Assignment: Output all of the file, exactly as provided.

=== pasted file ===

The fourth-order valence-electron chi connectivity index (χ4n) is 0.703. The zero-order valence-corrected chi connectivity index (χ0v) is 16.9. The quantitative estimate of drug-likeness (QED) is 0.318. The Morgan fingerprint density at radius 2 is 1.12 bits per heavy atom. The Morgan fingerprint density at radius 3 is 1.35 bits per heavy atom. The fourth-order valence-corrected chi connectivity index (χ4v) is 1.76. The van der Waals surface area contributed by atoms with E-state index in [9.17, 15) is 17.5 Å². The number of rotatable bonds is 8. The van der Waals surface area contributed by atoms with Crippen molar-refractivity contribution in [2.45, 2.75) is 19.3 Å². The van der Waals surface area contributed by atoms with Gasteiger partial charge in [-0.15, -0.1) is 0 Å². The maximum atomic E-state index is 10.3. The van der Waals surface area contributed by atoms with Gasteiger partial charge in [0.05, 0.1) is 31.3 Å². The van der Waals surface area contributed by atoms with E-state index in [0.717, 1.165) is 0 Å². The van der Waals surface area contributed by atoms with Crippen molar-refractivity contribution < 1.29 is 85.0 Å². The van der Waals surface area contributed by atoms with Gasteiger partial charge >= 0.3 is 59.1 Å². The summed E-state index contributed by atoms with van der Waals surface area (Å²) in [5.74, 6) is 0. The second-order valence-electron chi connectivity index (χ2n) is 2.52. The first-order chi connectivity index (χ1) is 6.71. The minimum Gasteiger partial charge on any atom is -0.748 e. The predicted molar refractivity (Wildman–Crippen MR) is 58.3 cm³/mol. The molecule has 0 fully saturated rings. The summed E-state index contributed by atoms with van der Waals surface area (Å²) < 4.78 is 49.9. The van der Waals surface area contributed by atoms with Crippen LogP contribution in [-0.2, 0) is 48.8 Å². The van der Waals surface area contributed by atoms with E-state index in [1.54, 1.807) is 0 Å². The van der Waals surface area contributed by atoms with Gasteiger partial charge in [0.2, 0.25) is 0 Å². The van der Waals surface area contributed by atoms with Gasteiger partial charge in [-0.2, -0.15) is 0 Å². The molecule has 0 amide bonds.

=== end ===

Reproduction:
The fourth-order valence-electron chi connectivity index (χ4n) is 0.703. The zero-order valence-corrected chi connectivity index (χ0v) is 16.9. The quantitative estimate of drug-likeness (QED) is 0.318. The Morgan fingerprint density at radius 2 is 1.12 bits per heavy atom. The Morgan fingerprint density at radius 3 is 1.35 bits per heavy atom. The fourth-order valence-corrected chi connectivity index (χ4v) is 1.76. The van der Waals surface area contributed by atoms with E-state index in [9.17, 15) is 17.5 Å². The number of rotatable bonds is 8. The van der Waals surface area contributed by atoms with Crippen molar-refractivity contribution in [2.45, 2.75) is 19.3 Å². The van der Waals surface area contributed by atoms with Gasteiger partial charge in [-0.15, -0.1) is 0 Å². The maximum atomic E-state index is 10.3. The van der Waals surface area contributed by atoms with Gasteiger partial charge in [0.05, 0.1) is 31.3 Å². The van der Waals surface area contributed by atoms with E-state index in [0.717, 1.165) is 0 Å². The van der Waals surface area contributed by atoms with Crippen molar-refractivity contribution < 1.29 is 85.0 Å². The van der Waals surface area contributed by atoms with Gasteiger partial charge >= 0.3 is 59.1 Å². The summed E-state index contributed by atoms with van der Waals surface area (Å²) in [5.74, 6) is 0. The second-order valence-electron chi connectivity index (χ2n) is 2.52. The first-order chi connectivity index (χ1) is 6.71. The minimum Gasteiger partial charge on any atom is -0.748 e. The predicted molar refractivity (Wildman–Crippen MR) is 58.3 cm³/mol. The molecule has 0 fully saturated rings. The summed E-state index contributed by atoms with van der Waals surface area (Å²) < 4.78 is 49.9. The van der Waals surface area contributed by atoms with Crippen LogP contribution in [-0.2, 0) is 48.8 Å². The van der Waals surface area contributed by atoms with E-state index in [1.54, 1.807) is 0 Å². The van der Waals surface area contributed by atoms with Gasteiger partial charge in [0.2, 0.25) is 0 Å². The van der Waals surface area contributed by atoms with Gasteiger partial charge in [-0.2, -0.15) is 0 Å². The molecule has 0 amide bonds.